Nepal is a tiny country on India's northeastern border with a narrow strip of territory that is divided lengthwise into three types of terrain. Along the northern border with Tibet are the towering Himalayan peaks, effectively walling off Nepal from China. They have made it nearly impossible for Nepal to build any land-based infrastructure, such as roads and bridges, connecting it with China. Moving southward, the mountains of the north slope off into the swath of hill country stretching across the country's middle. The Nepalese capital sits in this region, deep in the fertile Kathmandu Valley. From this strip, the hills flatten into the Terai lowlands, spanning Nepal's southernmost edge before crossing into India, where they eventually join the Ganges River Basin. In this way, geography has both squeezed Nepal between India and China and made New Delhi the more prominent foreign partner of Kathmandu.
A History of Ethnic Rivalry
For much of Nepal's history, the Thakuris and Brahmins — groups belonging to the hill societies based in Kathmandu — have monopolized power among the country's patchwork ethnic factions. But in an effort to keep it, they have used their position to minimize the influence of the Madhesi, a powerful voting bloc that they view with suspicion because of its close ties to India. (The lack of geographic barriers between the Terai lowlands and India has facilitated a cross-border relationship between the Madhesi and their Indian neighbors.)
To that end, the hill country factions proposed a new constitution in September 2015 that, if enacted, would mean the Madhesi no longer have proportional legislative representation. The prime minister has long opposed the identity-based federalism that the Madhesi advocate, an idea that argues Nepalese states should be built along ethnic lines. Because the Madhesi are numerous — seven of every 10 residents in the Terai lowlands, which house roughly half the country's population, are Madhesi — their proposed states in Terai would grant them greater representation at the hill-based elites' expense. Incensed at the ruling groups' far less appealing plan for demarcation, the Madhesi responded to their perceived marginalization at the hands of the hill people by staging a four-month blockade at the Nepal-India border, a move that many Kathmandu elites interpreted as confirmation of New Dehli's influence over the Madhesi.
Balancing the Power of Nepal's Neighbors
The blockade caused a flare-up in anti-India sentiment in the capital, a recurring theme in Nepalese politics. This offered Oli an opportunity to pursue one of his biggest political goals: strengthening Nepal's ties with China. India has consistently played an important role in Nepal, and though Oli did not necessarily aim to change that, he sought a counterweight to New Delhi's outsize influence in the country. As relations between Nepal and India deteriorated during the Madhesi blockade, ties between Kathmandu and Beijing flourished. The two signed a memorandum of understanding on fuel imports and trade; at the same time, Nepal recalled its ambassador to India and canceled a visit between the Indian and Nepalese heads of state set for May.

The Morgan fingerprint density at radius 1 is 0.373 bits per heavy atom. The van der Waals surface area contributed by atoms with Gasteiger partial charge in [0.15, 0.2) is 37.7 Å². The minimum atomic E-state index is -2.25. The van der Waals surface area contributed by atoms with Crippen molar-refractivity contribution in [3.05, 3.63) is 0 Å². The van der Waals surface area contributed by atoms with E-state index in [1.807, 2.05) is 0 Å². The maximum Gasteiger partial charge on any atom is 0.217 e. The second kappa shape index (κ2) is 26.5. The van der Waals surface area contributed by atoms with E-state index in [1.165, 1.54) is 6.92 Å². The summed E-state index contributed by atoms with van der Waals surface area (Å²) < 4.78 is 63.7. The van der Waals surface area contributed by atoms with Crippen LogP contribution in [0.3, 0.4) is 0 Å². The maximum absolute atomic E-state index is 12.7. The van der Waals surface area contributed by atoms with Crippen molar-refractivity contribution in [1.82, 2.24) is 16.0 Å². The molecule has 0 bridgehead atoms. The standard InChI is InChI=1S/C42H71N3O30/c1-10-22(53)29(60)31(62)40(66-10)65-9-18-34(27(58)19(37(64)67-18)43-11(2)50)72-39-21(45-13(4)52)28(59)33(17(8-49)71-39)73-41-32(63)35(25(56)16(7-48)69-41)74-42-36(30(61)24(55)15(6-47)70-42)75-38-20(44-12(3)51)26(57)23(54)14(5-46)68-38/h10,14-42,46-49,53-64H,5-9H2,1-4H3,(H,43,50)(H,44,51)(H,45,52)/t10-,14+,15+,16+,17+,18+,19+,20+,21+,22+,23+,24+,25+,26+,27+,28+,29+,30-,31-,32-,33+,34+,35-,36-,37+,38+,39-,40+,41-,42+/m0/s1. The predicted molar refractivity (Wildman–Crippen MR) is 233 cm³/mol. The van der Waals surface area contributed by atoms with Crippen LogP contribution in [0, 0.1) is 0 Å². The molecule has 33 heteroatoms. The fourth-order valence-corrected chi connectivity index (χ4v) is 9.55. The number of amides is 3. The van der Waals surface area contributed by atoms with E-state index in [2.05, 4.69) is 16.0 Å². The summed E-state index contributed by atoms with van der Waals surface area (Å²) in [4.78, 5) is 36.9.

And initially, it seemed as though Oli might be able to make permanent headway with China while riding out the Madhesi demands. But the Maoist members of the prime minister's coalition, knowing that Oli depended on their political support, seized the chance to exact concessions from him by threatening to pull out of the ruling alliance. The first time they used this tactic, in May, Oli agreed to sign a nine-point agreement that stipulated, among other things, that the territorial concerns of the Madhesi would be addressed. But when it became clear that Oli did not plan to meet their demands, the Maoists renewed their threats to quit the government. This time they followed through, withdrawing their support from the prime minister on July 12. Oli's party lost its majority in parliament, giving Nepal's two opposition parties room to call for a vote of no confidence. Rather than enduring the humiliation of being voted out, Oli resigned.
And so, the sizable obstacles that Nepal's identity politics and fragmented political scene present proved too difficult for Oli to overcome. According to the country's power-sharing agreement, Pushpa Kamal Dahal will take Oli's place for nine months before handing power to a figure within the Nepali Congress party. Yet if either of these leaders fail to address the concerns of the Madhesi — as they are likely to do, given the issue's intractable nature — Nepal will continue to be mired in the political crises that have long stood in the way of its stability, prosperity and growth.